Webern's orchestration of Bach's "fuga ricercata à 6" from The Musical Offering surely counts as one of the most remarkable musical arrangements of anything. It also provides great insight into Webern's compositional habits and into his emotional world by showing his methods applied to a traditional work. Again, the orchestration is both pointillist and more structurally important than usual. Again, we must pay equal attention both to the musical "matter" and to the orchestration. What we get in general is Bach's musical line shifting spectrally as it progresses. Webern takes advantage of color ambiguities between instruments - the fact that a trumpet in certain cases can sound like a French horn or an oboe, for example. The idea is to follow each appearance of Bach's "kingly theme" like a thread of light through a wood and ride the shift of color. Robert Craft, though I admit a brilliant musician, butchered this piece in his pioneer complete Webern traversal because he refused to acknowledge this point. He perversely emphasized the differences rather than the similarities of timbre between instruments and even wrote an elaborate justification of this wrong-headedness. The result was choppy. No musical line seemed to lead anywhere (except in your memory of the original Bach). It was all hacked short, like a bad haircut. You could sense an almost total cluelessness as to the effect Webern was after, and this carried over to other Webern pieces. Imagine my surprise when I finally heard the score played sympathetically and well (by a student orchestra, incidentally).
The Op. 30 Variations represent for me Webern's greatest orchestral achievement. Again, for years the only recording was Craft's, but somehow I finally embraced the work anyway. There's lots to admire - from the characteristically elegant and original textures and colors to the tightness of the argument. Unlike most "normal" music, however, the work doesn't deal in "songs" or "themes." As I've said, I studied the piece from a dodecaphonic, serial point of view, which yields some remarkable insights into the work, but I don't think such an exclusive adherence necessary. It operates effectively at a much more basic level - that of characteristic intervals and gestures, particularly the downward major sixth and (its isomer) the upward minor third. Webern's invention with just those two elements should amaze you. Incidentally, the piece influenced post-war composers, a lot of whom couldn't come up with original gestures of their own. Some of the features of Webern's music became hackneyed, due to an imaginative lack on the part of some followers. In Webern's own music, however, the ideas retain their incisiveness.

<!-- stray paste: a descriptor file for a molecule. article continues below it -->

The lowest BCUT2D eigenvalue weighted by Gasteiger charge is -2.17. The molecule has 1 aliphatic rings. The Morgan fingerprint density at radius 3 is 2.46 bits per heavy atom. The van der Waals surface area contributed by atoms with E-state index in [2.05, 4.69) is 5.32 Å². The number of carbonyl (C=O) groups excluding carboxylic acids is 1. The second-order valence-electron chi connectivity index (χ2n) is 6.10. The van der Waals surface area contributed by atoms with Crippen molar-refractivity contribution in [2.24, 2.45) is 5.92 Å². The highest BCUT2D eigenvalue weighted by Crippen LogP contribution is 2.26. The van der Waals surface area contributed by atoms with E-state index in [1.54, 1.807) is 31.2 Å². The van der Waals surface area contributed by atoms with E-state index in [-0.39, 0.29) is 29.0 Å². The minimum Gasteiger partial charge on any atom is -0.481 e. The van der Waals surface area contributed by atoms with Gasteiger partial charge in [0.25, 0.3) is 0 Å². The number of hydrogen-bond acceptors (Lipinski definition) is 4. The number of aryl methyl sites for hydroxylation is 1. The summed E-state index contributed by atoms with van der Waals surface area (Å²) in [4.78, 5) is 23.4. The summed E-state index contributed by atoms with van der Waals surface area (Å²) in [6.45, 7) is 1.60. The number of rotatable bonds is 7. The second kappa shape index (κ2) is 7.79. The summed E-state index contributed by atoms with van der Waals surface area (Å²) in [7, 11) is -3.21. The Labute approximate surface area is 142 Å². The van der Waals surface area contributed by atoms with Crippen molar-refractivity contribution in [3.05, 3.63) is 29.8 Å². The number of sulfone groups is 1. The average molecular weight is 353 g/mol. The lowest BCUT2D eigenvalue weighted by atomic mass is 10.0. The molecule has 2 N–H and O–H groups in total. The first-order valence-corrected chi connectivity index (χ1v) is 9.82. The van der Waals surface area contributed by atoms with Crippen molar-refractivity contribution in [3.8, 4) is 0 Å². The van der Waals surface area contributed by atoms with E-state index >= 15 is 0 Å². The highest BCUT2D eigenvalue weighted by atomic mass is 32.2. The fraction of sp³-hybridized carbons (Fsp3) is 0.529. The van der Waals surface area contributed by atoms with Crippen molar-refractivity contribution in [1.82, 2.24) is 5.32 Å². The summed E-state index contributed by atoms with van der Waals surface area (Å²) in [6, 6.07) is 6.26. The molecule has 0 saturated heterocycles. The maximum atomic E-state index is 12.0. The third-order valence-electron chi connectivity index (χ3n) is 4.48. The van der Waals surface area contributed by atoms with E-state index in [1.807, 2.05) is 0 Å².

Webern's music needs a precise band. The Cleveland Orchestra's precision is legendary. But that's not all Webern needs. A sympathetic conductor must feel the emotion behind all that precision. This kind of music - and Schoenberg's and Berg's as well - is for me Dohnányi's musical meat. He loves Expressionism and its offshoots. Even in something as fleeting as the opening violin solo in the third of the 6 Pieces, one can hear not only the commitment of the player, but the transfer of that commitment and heartbreaking warmth to the rest of the movement. That, it seems to me, is something nurtured by a conductor. Consequently, we have for me a landmark recording of this very misunderstood composer. Boulez's set certainly improves upon Craft's, but Boulez as a conductor has become primarily a colorist. He beautifully reconstitutes Webern's textures, but he lacks Dohnányi's emotional intensity. Again, Webern's music balances color and matter. The trick is to deal with both simultaneously. In addition, Dohnányi habitually goes for the long line, a key to mitigating the fragmentariness of Webern.
I realize that little I can say will persuade those who've made up their minds. However, for those who haven't, give this disc the old college try. Recorded sound is superb.
Copyright © 2001, Steve Schwartz